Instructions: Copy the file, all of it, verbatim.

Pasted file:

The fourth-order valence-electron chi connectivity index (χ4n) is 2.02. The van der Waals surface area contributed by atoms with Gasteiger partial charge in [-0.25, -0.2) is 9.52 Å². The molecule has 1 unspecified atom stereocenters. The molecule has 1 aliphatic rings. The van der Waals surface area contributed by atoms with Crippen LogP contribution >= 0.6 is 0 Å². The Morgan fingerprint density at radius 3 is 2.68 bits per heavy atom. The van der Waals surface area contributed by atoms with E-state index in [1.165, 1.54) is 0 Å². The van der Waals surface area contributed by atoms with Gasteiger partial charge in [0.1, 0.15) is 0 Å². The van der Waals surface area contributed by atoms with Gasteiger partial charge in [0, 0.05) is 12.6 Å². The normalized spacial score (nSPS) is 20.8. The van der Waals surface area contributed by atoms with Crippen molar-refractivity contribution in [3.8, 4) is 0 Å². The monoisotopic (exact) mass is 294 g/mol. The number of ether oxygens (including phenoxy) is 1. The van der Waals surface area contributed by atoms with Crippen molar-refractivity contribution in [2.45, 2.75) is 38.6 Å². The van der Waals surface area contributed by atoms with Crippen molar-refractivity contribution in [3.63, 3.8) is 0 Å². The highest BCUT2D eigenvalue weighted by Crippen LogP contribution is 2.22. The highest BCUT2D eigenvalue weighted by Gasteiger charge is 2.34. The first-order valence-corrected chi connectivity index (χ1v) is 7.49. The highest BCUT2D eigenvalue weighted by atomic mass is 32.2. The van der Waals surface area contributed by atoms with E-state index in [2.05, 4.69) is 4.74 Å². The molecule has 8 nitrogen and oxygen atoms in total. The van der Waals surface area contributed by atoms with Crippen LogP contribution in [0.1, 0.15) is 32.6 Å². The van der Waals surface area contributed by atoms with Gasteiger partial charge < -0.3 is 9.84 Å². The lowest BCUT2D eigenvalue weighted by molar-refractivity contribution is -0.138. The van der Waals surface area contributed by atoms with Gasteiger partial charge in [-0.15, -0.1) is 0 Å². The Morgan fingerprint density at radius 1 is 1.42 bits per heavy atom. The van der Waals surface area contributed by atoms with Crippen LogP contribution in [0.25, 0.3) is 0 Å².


The fourth-order valence-electron chi connectivity index (χ4n) is 2.02. The van der Waals surface area contributed by atoms with Gasteiger partial charge in [-0.25, -0.2) is 9.52 Å². The molecule has 1 unspecified atom stereocenters. The molecule has 1 aliphatic rings. The van der Waals surface area contributed by atoms with Crippen LogP contribution >= 0.6 is 0 Å². The Morgan fingerprint density at radius 3 is 2.68 bits per heavy atom. The van der Waals surface area contributed by atoms with E-state index in [1.165, 1.54) is 0 Å². The van der Waals surface area contributed by atoms with Gasteiger partial charge in [0.1, 0.15) is 0 Å². The van der Waals surface area contributed by atoms with Gasteiger partial charge in [0, 0.05) is 12.6 Å². The normalized spacial score (nSPS) is 20.8. The van der Waals surface area contributed by atoms with Crippen molar-refractivity contribution in [3.8, 4) is 0 Å². The monoisotopic (exact) mass is 294 g/mol. The number of ether oxygens (including phenoxy) is 1. The van der Waals surface area contributed by atoms with Crippen molar-refractivity contribution in [2.45, 2.75) is 38.6 Å². The van der Waals surface area contributed by atoms with Crippen molar-refractivity contribution in [3.63, 3.8) is 0 Å². The highest BCUT2D eigenvalue weighted by Crippen LogP contribution is 2.22. The highest BCUT2D eigenvalue weighted by Gasteiger charge is 2.34. The first-order valence-corrected chi connectivity index (χ1v) is 7.49. The highest BCUT2D eigenvalue weighted by atomic mass is 32.2. The van der Waals surface area contributed by atoms with E-state index in [2.05, 4.69) is 4.74 Å². The molecule has 8 nitrogen and oxygen atoms in total. The van der Waals surface area contributed by atoms with Crippen LogP contribution in [0.1, 0.15) is 32.6 Å². The van der Waals surface area contributed by atoms with Gasteiger partial charge < -0.3 is 9.84 Å². The lowest BCUT2D eigenvalue weighted by molar-refractivity contribution is -0.138. The van der Waals surface area contributed by atoms with Gasteiger partial charge in [-0.15, -0.1) is 0 Å². The Morgan fingerprint density at radius 1 is 1.42 bits per heavy atom. The van der Waals surface area contributed by atoms with Crippen LogP contribution in [0.25, 0.3) is 0 Å².